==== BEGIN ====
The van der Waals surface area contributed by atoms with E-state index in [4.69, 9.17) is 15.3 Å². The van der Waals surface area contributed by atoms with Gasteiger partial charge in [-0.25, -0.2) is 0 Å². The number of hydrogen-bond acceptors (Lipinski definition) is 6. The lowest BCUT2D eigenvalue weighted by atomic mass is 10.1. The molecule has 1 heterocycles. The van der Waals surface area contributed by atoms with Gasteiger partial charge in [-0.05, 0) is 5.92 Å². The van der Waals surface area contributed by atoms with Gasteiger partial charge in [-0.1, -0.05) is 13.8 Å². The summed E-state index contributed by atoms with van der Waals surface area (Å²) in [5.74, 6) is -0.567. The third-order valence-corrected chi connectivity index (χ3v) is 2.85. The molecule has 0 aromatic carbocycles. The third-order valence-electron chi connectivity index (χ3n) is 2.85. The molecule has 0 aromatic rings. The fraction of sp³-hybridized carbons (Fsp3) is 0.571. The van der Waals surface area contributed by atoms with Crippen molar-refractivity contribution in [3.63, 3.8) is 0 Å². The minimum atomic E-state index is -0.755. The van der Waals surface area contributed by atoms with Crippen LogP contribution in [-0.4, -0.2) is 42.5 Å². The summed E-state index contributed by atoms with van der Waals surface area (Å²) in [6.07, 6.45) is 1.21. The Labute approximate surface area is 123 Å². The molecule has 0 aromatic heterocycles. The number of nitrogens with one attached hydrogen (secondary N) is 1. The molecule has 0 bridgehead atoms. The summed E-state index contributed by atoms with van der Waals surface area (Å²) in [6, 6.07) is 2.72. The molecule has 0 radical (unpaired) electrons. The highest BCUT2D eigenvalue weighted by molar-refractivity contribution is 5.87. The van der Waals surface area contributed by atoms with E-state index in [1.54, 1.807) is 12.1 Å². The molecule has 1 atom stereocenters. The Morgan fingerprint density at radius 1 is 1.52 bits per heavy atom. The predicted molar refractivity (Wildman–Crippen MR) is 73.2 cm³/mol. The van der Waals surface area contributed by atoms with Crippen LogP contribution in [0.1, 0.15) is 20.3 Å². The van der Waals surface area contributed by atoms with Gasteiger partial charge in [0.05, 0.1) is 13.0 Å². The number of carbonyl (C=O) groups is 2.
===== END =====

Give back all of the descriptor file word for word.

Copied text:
The van der Waals surface area contributed by atoms with E-state index in [4.69, 9.17) is 15.3 Å². The van der Waals surface area contributed by atoms with Gasteiger partial charge in [-0.25, -0.2) is 0 Å². The number of hydrogen-bond acceptors (Lipinski definition) is 6. The lowest BCUT2D eigenvalue weighted by atomic mass is 10.1. The molecule has 1 heterocycles. The van der Waals surface area contributed by atoms with Gasteiger partial charge in [-0.05, 0) is 5.92 Å². The van der Waals surface area contributed by atoms with Gasteiger partial charge in [-0.1, -0.05) is 13.8 Å². The summed E-state index contributed by atoms with van der Waals surface area (Å²) in [5.74, 6) is -0.567. The third-order valence-corrected chi connectivity index (χ3v) is 2.85. The molecule has 0 aromatic carbocycles. The third-order valence-electron chi connectivity index (χ3n) is 2.85. The molecule has 0 aromatic rings. The fraction of sp³-hybridized carbons (Fsp3) is 0.571. The van der Waals surface area contributed by atoms with Crippen molar-refractivity contribution in [3.63, 3.8) is 0 Å². The minimum atomic E-state index is -0.755. The van der Waals surface area contributed by atoms with Crippen LogP contribution in [-0.4, -0.2) is 42.5 Å². The summed E-state index contributed by atoms with van der Waals surface area (Å²) in [6.07, 6.45) is 1.21. The Labute approximate surface area is 123 Å². The molecule has 0 aromatic heterocycles. The number of nitrogens with one attached hydrogen (secondary N) is 1. The molecule has 0 bridgehead atoms. The summed E-state index contributed by atoms with van der Waals surface area (Å²) in [6, 6.07) is 2.72. The molecule has 0 radical (unpaired) electrons. The highest BCUT2D eigenvalue weighted by molar-refractivity contribution is 5.87. The van der Waals surface area contributed by atoms with E-state index in [1.54, 1.807) is 12.1 Å². The molecule has 1 atom stereocenters. The Morgan fingerprint density at radius 1 is 1.52 bits per heavy atom. The predicted molar refractivity (Wildman–Crippen MR) is 73.2 cm³/mol. The van der Waals surface area contributed by atoms with Crippen LogP contribution in [0.1, 0.15) is 20.3 Å². The van der Waals surface area contributed by atoms with Gasteiger partial charge in [0.05, 0.1) is 13.0 Å². The number of carbonyl (C=O) groups is 2.